When I was released from the hospital a week later I had a big basket of Mrs. Fields’ cookies and brownies sent to my GI’s office for him and his staff to enjoy. I was so grateful! I met with the surgeon after two weeks so he could take a look at the incision site. It was fine. He told me it was a slow growing cancer and I was very lucky it hadn’t spread. He suggested I get chemotherapy just to be sure. He sent me on my way and told me to gain weight. Of course, I contacted my hematologist/oncologist after the surgery and gave her the news. From now on I’ll just refer to her as my oncologist. I set up an appointment with her soon after. We agreed I would have the chemo treatments at her hospital so she could monitor me along the way. I scheduled an appointment to have a Porte catheter surgically put in my chest in which to receive my chemo treatments.
In the meantime, my oncologist placed a phone call to a doctor she knew at Memorial Sloane Kettering for a second opinion. After that doctor discussed my case with other doctors on a panel, it was decided that I didn’t need chemo. 1) The fact that the cancer hadn’t spread. 2) The fact I was so sick with my body starting to shut down prior to my surgery, played a big part in that decision. They didn’t think my body being in the condition it was in would handle chemo very well. The Porte catheter didn’t go to waste though. I needed more iron intravenous treatments to get my iron levels up to where they should be. So… they did the treatments through my port. That gave the veins in my arms a rest because they had pretty much collapsed as a result of all my previous treatments. Before my surgery, the nurses couldn’t find a good vein to use anymore and had to start using veins in my hands. I hated that because it really hurt!!!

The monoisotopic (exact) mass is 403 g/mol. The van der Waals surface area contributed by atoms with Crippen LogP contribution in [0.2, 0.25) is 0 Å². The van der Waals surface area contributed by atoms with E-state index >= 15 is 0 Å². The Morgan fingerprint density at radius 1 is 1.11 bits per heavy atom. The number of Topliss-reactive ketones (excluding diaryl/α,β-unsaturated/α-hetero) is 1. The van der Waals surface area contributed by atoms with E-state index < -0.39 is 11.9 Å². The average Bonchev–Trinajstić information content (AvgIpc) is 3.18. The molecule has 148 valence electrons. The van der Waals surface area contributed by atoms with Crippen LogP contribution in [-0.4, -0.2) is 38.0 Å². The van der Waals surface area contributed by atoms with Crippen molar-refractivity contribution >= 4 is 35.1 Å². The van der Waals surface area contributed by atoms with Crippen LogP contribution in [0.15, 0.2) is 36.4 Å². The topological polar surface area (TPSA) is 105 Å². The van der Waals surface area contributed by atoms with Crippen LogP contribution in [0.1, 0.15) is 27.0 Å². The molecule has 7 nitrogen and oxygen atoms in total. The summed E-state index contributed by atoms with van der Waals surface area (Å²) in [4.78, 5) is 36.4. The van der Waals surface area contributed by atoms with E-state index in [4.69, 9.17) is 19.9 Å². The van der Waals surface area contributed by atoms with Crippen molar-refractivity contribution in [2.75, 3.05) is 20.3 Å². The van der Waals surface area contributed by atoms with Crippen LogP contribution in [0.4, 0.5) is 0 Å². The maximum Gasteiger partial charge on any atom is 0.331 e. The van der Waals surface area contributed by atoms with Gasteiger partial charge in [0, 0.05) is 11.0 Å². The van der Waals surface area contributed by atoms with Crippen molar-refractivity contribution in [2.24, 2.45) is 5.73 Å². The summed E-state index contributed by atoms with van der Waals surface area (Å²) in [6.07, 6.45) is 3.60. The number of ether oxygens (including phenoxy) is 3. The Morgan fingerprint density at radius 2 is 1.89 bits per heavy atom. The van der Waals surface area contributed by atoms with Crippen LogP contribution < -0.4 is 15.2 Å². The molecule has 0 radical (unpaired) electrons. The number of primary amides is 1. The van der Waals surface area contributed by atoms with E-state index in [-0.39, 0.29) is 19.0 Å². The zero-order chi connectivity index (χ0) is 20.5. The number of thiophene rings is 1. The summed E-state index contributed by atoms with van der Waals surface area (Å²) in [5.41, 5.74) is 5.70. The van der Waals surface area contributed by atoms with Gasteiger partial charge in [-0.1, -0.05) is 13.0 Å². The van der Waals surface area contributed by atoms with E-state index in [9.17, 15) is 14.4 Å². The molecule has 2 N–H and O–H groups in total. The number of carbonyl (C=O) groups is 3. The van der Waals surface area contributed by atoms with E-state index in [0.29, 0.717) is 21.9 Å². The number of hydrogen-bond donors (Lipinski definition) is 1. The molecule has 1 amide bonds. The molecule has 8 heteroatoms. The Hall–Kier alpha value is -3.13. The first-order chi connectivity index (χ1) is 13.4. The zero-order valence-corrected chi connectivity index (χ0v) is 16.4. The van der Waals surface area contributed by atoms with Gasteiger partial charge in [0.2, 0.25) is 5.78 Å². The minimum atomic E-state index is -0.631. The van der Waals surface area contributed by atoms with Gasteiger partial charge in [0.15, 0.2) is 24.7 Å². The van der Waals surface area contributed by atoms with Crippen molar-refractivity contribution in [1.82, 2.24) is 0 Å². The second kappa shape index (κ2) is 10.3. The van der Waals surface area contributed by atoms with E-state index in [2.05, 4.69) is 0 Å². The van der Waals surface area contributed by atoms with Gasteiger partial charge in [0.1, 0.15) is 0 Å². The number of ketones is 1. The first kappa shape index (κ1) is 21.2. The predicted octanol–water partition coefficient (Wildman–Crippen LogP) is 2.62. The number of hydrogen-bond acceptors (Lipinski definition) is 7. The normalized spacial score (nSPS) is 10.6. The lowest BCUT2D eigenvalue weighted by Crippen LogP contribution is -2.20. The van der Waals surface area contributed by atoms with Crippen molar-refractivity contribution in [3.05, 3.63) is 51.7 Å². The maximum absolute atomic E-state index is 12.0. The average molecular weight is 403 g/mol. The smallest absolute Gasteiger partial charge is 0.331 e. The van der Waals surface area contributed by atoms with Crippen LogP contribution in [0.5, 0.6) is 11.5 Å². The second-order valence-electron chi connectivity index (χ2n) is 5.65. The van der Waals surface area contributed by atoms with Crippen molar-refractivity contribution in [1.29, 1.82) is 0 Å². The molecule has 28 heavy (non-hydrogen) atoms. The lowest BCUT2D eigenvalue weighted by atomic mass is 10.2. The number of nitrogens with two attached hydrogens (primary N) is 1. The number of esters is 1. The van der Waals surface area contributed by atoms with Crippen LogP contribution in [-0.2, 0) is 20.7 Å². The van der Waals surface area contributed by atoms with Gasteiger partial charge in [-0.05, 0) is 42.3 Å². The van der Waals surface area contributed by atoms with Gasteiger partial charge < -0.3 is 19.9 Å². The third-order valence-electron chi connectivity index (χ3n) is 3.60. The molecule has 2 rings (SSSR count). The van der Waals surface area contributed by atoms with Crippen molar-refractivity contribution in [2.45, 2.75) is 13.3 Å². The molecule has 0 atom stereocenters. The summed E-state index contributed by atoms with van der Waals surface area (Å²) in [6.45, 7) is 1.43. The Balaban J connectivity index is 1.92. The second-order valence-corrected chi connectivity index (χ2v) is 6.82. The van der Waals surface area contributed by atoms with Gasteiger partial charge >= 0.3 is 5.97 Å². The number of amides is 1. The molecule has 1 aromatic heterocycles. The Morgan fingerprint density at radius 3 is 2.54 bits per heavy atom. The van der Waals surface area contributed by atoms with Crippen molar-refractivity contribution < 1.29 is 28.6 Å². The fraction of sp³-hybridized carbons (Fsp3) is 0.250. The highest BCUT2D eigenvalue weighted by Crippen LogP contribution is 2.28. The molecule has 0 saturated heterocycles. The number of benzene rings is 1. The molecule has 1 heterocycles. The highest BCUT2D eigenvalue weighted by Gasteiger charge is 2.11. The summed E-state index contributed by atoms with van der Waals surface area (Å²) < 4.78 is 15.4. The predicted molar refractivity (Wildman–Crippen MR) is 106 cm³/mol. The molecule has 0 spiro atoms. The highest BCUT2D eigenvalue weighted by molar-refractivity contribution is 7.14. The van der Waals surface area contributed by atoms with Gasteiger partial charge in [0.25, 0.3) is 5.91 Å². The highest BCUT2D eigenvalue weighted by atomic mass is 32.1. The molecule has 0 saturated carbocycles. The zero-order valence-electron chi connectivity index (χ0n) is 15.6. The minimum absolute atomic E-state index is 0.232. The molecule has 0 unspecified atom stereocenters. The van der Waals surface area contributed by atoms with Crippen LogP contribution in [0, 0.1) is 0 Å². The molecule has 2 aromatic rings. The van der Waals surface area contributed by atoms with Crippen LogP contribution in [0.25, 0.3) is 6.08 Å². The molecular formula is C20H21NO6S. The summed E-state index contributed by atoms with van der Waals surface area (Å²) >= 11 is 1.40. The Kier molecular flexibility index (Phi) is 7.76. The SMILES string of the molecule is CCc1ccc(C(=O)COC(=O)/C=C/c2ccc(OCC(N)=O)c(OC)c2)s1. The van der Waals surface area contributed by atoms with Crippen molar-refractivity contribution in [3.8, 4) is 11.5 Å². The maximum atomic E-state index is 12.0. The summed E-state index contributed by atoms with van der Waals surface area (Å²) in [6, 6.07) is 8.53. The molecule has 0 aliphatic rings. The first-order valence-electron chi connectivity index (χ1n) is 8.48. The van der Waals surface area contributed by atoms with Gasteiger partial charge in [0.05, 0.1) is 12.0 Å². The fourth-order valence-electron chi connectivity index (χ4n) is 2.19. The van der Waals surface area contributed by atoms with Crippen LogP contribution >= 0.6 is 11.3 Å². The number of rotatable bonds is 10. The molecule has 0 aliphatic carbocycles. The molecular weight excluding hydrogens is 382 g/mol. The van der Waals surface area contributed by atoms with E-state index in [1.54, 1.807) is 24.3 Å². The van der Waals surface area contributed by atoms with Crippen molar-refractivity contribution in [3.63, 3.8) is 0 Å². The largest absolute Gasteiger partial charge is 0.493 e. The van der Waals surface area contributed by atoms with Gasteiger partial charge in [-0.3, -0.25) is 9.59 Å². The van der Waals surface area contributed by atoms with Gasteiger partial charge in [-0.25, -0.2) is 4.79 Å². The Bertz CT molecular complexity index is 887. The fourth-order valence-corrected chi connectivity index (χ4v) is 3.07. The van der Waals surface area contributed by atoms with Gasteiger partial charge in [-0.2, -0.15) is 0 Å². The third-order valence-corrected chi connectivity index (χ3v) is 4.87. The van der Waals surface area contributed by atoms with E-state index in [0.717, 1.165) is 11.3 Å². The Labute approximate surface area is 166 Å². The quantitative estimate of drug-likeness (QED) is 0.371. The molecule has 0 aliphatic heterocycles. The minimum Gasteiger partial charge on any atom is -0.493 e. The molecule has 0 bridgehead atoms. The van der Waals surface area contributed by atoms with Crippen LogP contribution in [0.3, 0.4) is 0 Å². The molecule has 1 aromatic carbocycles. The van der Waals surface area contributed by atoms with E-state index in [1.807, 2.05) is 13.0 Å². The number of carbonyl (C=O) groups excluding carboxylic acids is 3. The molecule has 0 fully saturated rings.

Like I’ve said before, I don’t want to throw a lot of medical jargon at you. I’m telling you in the simplest of terms that we all understand. It’s important to find a GI doctor who knows what he is looking for when presented with the symptoms. If you aren’t happy with his findings, move on to someone else. It could be a matter of life and death.